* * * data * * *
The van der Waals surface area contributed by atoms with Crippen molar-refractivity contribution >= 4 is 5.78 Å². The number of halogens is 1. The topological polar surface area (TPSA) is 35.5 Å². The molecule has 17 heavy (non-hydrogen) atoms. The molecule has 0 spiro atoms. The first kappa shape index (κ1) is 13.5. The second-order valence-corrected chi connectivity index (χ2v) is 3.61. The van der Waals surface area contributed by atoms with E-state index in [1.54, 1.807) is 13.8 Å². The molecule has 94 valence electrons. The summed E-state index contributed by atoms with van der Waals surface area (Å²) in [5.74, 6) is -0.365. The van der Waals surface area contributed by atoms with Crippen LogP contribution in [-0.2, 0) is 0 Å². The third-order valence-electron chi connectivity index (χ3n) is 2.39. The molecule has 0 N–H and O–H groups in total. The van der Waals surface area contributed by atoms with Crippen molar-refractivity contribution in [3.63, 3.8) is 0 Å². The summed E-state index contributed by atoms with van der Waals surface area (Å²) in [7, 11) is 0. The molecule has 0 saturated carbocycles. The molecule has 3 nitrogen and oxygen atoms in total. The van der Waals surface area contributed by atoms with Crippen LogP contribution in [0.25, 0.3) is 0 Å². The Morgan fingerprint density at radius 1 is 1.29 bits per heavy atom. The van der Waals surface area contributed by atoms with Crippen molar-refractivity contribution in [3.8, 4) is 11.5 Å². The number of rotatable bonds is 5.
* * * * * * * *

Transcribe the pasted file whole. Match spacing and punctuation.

The van der Waals surface area contributed by atoms with Crippen molar-refractivity contribution >= 4 is 5.78 Å². The number of halogens is 1. The topological polar surface area (TPSA) is 35.5 Å². The molecule has 17 heavy (non-hydrogen) atoms. The molecule has 0 spiro atoms. The first kappa shape index (κ1) is 13.5. The second-order valence-corrected chi connectivity index (χ2v) is 3.61. The van der Waals surface area contributed by atoms with E-state index in [1.54, 1.807) is 13.8 Å². The molecule has 94 valence electrons. The summed E-state index contributed by atoms with van der Waals surface area (Å²) in [5.74, 6) is -0.365. The van der Waals surface area contributed by atoms with Crippen LogP contribution in [-0.2, 0) is 0 Å². The third-order valence-electron chi connectivity index (χ3n) is 2.39. The molecule has 0 N–H and O–H groups in total. The van der Waals surface area contributed by atoms with Crippen molar-refractivity contribution in [3.63, 3.8) is 0 Å². The summed E-state index contributed by atoms with van der Waals surface area (Å²) in [7, 11) is 0. The molecule has 0 saturated carbocycles. The molecule has 3 nitrogen and oxygen atoms in total. The van der Waals surface area contributed by atoms with Crippen LogP contribution in [0.25, 0.3) is 0 Å². The Morgan fingerprint density at radius 1 is 1.29 bits per heavy atom. The van der Waals surface area contributed by atoms with Crippen molar-refractivity contribution in [3.8, 4) is 11.5 Å². The number of rotatable bonds is 5.